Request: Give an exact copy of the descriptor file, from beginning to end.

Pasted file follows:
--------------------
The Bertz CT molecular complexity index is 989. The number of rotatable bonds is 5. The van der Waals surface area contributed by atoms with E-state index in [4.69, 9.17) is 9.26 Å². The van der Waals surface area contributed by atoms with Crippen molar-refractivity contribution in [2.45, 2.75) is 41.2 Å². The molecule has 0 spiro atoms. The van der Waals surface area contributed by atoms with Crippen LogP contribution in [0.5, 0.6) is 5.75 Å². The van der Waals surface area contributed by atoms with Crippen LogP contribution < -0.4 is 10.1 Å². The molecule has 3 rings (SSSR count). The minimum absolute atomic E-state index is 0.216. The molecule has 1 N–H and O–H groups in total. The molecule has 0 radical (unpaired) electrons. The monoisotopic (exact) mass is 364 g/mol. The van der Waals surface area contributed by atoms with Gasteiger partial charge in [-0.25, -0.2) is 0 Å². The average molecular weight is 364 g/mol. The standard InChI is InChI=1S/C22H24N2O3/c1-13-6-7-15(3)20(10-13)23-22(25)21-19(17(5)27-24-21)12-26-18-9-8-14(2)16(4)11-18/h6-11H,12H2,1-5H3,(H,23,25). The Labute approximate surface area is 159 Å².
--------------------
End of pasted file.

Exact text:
The Bertz CT molecular complexity index is 989. The number of rotatable bonds is 5. The van der Waals surface area contributed by atoms with E-state index in [4.69, 9.17) is 9.26 Å². The van der Waals surface area contributed by atoms with Crippen molar-refractivity contribution in [2.45, 2.75) is 41.2 Å². The molecule has 0 spiro atoms. The van der Waals surface area contributed by atoms with Crippen LogP contribution in [0.5, 0.6) is 5.75 Å². The van der Waals surface area contributed by atoms with Crippen LogP contribution < -0.4 is 10.1 Å². The molecule has 3 rings (SSSR count). The minimum absolute atomic E-state index is 0.216. The molecule has 1 N–H and O–H groups in total. The molecule has 0 radical (unpaired) electrons. The monoisotopic (exact) mass is 364 g/mol. The van der Waals surface area contributed by atoms with Gasteiger partial charge in [-0.25, -0.2) is 0 Å². The average molecular weight is 364 g/mol. The standard InChI is InChI=1S/C22H24N2O3/c1-13-6-7-15(3)20(10-13)23-22(25)21-19(17(5)27-24-21)12-26-18-9-8-14(2)16(4)11-18/h6-11H,12H2,1-5H3,(H,23,25). The Labute approximate surface area is 159 Å².